What is the Difference Between Basic, Intermediate and Professional Lighting Consoles?

What is the Difference Between Basic, Intermediate and Professional Lighting Consoles?

On Learn Stage Lighting I often have the usual consoles that I like to refer to and work with. However, there are different types of consoles that each bring their own benefits to the table.

In this video, I discuss the difference between the basic, intermediate, and professional lighting consoles. I also review how each category can come into play when creating your own lighting show:

The biggest frustrations I’ve seen inside of Learn Stage Lighting Labs, as well as the lighting community in general, is that often a console is purchased but doesn’t exactly meet the needs of the person that is working with it. Either the console is too basic or it’s too advanced for the person.

When it comes to lighting consoles there are generally three buckets that I will classify a lighting console as basic, intermediate, and professional.

Basic Lighting Consoles

The basic lighting console is exactly as it sounds. This could be a Chauvet Obey 40, ADJ Scene Setter, or even a standard fader lighting console. There’s also the software, ENTTEC’s DMXIS that falls into this category.

Normally, I consider the above consoles to be in the basic category and there’s also the consoles that only have a few channels as well as some basic control over lighting.

What will qualify as a basic console are consoles that are very easy to learn (good for entry-level), controls a few lights, and has a low amount of channels to work with.

Who It’s For

Basic consoles are good for those are new to lighting. These types of consoles are also good for ones that aren’t needing to control a large number of lights or even wanting to do anything super fancy with their lighting.

The amount of lights you can control really depends and varies what type of lights you are wanting to control. You can have control of 100 standard LED lights and the console will handle it just fine. Or if you try to manage 6 moving lights you may notice the console struggling. It’s important to be aware of the channels you have available to work with as well as how many channels a light requires.

Lastly, the basic console is great when wanting to multiple colors as well as some basic lighting design.

Intermediate Lighting Consoles

The next step above basic lighting consoles is your intermediate consoles. These consoles are great when you need more than a basic console but not quite ready for a professional-grade console.

The intermediate consoles I normally recommend are Lightkey and WorkPro Lightshark. They each have their own strengths and weaknesses.

Besides the number of lights you are able to control, what helps sets intermediate consoles apart is the ease of having control over the faders. You don’t have to record every scene on the stage meaning you can go to a scene and not have to be concerned with it altering your entire show.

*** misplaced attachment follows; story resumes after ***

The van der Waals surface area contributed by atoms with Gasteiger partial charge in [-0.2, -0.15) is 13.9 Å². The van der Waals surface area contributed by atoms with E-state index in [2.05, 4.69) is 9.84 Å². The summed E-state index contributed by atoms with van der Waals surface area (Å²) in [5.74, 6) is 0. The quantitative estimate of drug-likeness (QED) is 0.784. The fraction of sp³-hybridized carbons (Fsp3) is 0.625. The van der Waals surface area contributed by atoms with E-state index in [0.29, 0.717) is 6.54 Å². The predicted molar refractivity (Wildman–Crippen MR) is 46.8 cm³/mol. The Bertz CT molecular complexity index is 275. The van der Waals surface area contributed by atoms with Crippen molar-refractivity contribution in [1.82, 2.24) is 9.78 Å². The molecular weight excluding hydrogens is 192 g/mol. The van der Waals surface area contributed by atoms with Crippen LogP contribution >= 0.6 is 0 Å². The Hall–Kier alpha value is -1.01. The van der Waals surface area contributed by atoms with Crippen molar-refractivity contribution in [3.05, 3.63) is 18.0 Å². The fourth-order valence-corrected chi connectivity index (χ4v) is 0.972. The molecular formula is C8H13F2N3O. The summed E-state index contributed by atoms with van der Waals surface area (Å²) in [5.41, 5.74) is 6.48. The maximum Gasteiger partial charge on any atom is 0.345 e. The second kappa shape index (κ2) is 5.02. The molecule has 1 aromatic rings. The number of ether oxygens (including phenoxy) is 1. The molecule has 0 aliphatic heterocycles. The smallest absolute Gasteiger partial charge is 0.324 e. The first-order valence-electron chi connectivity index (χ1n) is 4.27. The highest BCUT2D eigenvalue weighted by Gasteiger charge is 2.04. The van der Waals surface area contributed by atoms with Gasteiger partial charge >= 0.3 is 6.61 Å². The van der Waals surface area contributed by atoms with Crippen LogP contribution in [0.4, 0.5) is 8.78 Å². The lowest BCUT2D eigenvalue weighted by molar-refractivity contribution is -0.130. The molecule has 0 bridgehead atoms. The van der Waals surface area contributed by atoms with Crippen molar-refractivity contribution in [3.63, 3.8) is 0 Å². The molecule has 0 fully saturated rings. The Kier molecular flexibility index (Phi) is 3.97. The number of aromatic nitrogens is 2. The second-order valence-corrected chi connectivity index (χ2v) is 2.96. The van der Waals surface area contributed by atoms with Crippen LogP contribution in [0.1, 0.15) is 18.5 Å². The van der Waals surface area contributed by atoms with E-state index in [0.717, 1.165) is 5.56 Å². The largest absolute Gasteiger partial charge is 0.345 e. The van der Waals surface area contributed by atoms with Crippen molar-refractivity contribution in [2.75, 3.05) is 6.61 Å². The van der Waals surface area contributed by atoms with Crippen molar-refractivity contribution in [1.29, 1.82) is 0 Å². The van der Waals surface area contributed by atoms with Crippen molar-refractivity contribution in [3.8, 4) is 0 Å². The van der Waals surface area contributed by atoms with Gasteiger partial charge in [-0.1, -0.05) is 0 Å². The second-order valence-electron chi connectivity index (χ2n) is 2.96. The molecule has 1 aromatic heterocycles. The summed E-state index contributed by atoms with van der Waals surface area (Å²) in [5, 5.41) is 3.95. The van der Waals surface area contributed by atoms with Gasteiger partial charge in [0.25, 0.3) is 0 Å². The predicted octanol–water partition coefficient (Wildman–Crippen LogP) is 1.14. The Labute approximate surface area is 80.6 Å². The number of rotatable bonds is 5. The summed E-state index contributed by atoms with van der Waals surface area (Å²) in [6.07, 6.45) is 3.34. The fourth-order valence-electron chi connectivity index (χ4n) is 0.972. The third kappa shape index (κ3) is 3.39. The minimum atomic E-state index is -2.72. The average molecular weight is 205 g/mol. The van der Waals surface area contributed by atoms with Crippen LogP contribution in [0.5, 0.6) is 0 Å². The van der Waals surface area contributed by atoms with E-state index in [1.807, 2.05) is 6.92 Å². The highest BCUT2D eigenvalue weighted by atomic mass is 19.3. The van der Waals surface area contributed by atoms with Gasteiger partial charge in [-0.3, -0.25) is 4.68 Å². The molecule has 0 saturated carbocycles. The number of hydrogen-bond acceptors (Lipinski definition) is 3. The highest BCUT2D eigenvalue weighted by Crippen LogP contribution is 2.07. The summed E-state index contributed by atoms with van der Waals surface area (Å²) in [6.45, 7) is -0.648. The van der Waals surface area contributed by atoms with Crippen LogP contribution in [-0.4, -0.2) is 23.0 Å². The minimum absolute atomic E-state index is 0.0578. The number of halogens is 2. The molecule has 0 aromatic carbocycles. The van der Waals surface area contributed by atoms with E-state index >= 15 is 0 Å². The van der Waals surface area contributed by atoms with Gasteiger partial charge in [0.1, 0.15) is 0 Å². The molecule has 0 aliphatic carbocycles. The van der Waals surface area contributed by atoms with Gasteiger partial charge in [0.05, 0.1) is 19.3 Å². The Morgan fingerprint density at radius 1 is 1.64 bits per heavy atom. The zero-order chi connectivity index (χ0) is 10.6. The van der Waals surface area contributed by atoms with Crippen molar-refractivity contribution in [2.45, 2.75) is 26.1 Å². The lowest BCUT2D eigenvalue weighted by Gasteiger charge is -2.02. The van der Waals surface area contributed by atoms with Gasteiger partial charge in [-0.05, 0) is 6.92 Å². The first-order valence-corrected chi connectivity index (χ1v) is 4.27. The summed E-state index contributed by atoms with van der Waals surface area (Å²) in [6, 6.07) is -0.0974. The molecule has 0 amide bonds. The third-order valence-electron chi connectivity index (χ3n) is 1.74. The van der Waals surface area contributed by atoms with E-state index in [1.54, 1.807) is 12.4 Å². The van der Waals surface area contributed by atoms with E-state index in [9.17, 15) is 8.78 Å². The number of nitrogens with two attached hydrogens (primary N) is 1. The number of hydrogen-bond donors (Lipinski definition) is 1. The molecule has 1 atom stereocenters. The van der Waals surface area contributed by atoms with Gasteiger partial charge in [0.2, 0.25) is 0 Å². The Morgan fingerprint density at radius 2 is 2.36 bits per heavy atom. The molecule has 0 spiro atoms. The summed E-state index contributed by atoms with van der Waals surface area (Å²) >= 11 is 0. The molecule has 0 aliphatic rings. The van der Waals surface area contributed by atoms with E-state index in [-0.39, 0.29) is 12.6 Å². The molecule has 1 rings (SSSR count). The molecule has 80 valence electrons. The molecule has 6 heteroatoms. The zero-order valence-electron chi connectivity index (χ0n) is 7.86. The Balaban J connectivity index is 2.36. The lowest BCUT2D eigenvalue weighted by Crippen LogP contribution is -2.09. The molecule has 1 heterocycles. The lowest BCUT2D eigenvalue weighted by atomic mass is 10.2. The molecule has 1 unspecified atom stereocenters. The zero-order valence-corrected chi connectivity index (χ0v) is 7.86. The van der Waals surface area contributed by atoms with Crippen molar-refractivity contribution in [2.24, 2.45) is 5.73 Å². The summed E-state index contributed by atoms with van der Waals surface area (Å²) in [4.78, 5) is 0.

Another benefit to intermediate consoles is the control and abilities you have over the effects and parameters of the lights.

Who’s It For

As I mentioned earlier the intermediate consoles are great for those who are wanting more than a basic console but don’t need a professional console to work with. The intermediate group doesn’t always move up to a professional console, and that is perfectly fine!

There is a learning curve to working with intermediate consoles especially if you started with a basic console. But most likely you’ll have more universes to work with (or the opportunity to add more universes), more functionality with effects and parameters.

Professional Lighting Consoles

Lastly, we have the professional-grade consoles which are great for those that are looking for even more control over their lights. Some don’t ever reach this point and there’s nothing wrong with this at all.

This could mean you’re looking for more fine control over what the effects are doing, or you are getting overwhelmed with the number of lights you are controlling, or it could be looking for more control over fade times with the parameters on the lights.

One of the professional-grade consoles I recommend is ONYX, which I really do enjoy working with. There are of course other professional consoles that I’ve worked with such as GrandMA, Hog, etc.

Something to keep in mind about professional consoles is that there is a steeper learning curve because of what they can do. But this also means there can be more mistakes made when programming your lights.

Who’s It For

There’s a lot of benefits that come with getting a professional console but with that, there is a steep learning curve. These types of consoles are great for those that want more control over their lights and abilities. But as I can’t stress enough there is so much to a professional console than the basic or intermediate levels.


The lighting console you decide to go with is going to be the heart of your operation. So it’s important to understand what you need and the capabilities you are looking for when choosing a lighting console.

While it may be tempting to want to choose the top-notch lighting console, be sure to know what your needs are, being able to handle learning curves, how many and what types of lights are you wanting to control.

This is very important and not a step you want to overlook when deciding if you need a basic, intermediate, or professional lighting console.

Want to dive into more? Check out my full article “How to Choose Your First Lighting Console, by clicking here!

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